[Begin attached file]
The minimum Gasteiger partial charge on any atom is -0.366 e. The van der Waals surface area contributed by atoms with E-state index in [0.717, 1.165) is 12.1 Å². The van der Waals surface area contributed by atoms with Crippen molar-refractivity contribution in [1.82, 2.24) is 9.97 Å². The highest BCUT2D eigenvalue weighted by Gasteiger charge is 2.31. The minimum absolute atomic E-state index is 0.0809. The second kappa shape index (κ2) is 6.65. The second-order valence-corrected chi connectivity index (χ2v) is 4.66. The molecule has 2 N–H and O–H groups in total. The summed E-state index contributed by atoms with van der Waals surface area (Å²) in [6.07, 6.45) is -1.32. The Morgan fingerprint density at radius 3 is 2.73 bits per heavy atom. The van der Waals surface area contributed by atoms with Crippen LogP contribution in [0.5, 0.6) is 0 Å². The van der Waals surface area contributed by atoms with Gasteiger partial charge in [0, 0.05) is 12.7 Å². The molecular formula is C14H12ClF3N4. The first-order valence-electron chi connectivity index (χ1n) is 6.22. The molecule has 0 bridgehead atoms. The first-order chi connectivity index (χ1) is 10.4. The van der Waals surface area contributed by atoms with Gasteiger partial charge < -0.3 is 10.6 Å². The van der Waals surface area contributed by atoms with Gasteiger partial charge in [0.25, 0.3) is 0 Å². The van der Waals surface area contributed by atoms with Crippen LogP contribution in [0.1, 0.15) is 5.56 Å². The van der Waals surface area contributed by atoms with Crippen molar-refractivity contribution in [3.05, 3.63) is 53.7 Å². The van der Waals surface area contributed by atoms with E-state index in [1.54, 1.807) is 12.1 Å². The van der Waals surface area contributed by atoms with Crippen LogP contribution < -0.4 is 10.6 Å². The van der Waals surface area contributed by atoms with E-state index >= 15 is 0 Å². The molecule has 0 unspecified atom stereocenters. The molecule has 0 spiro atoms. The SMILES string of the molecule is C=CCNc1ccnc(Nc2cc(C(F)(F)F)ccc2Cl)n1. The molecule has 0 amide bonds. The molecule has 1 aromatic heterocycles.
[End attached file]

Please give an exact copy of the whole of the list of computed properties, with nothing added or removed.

The minimum Gasteiger partial charge on any atom is -0.366 e. The van der Waals surface area contributed by atoms with E-state index in [0.717, 1.165) is 12.1 Å². The van der Waals surface area contributed by atoms with Crippen molar-refractivity contribution in [1.82, 2.24) is 9.97 Å². The highest BCUT2D eigenvalue weighted by Gasteiger charge is 2.31. The minimum absolute atomic E-state index is 0.0809. The second kappa shape index (κ2) is 6.65. The second-order valence-corrected chi connectivity index (χ2v) is 4.66. The molecule has 2 N–H and O–H groups in total. The summed E-state index contributed by atoms with van der Waals surface area (Å²) in [6.07, 6.45) is -1.32. The Morgan fingerprint density at radius 3 is 2.73 bits per heavy atom. The van der Waals surface area contributed by atoms with Crippen LogP contribution in [0.5, 0.6) is 0 Å². The van der Waals surface area contributed by atoms with Gasteiger partial charge in [0, 0.05) is 12.7 Å². The molecular formula is C14H12ClF3N4. The first-order valence-electron chi connectivity index (χ1n) is 6.22. The molecule has 0 bridgehead atoms. The first-order chi connectivity index (χ1) is 10.4. The van der Waals surface area contributed by atoms with Gasteiger partial charge < -0.3 is 10.6 Å². The van der Waals surface area contributed by atoms with Gasteiger partial charge in [0.25, 0.3) is 0 Å². The van der Waals surface area contributed by atoms with Crippen LogP contribution in [0.1, 0.15) is 5.56 Å². The van der Waals surface area contributed by atoms with Crippen molar-refractivity contribution in [3.05, 3.63) is 53.7 Å². The van der Waals surface area contributed by atoms with E-state index in [1.54, 1.807) is 12.1 Å². The van der Waals surface area contributed by atoms with Crippen LogP contribution < -0.4 is 10.6 Å². The van der Waals surface area contributed by atoms with E-state index >= 15 is 0 Å². The molecule has 0 unspecified atom stereocenters. The molecule has 0 spiro atoms. The SMILES string of the molecule is C=CCNc1ccnc(Nc2cc(C(F)(F)F)ccc2Cl)n1. The molecule has 0 amide bonds. The molecule has 1 aromatic heterocycles.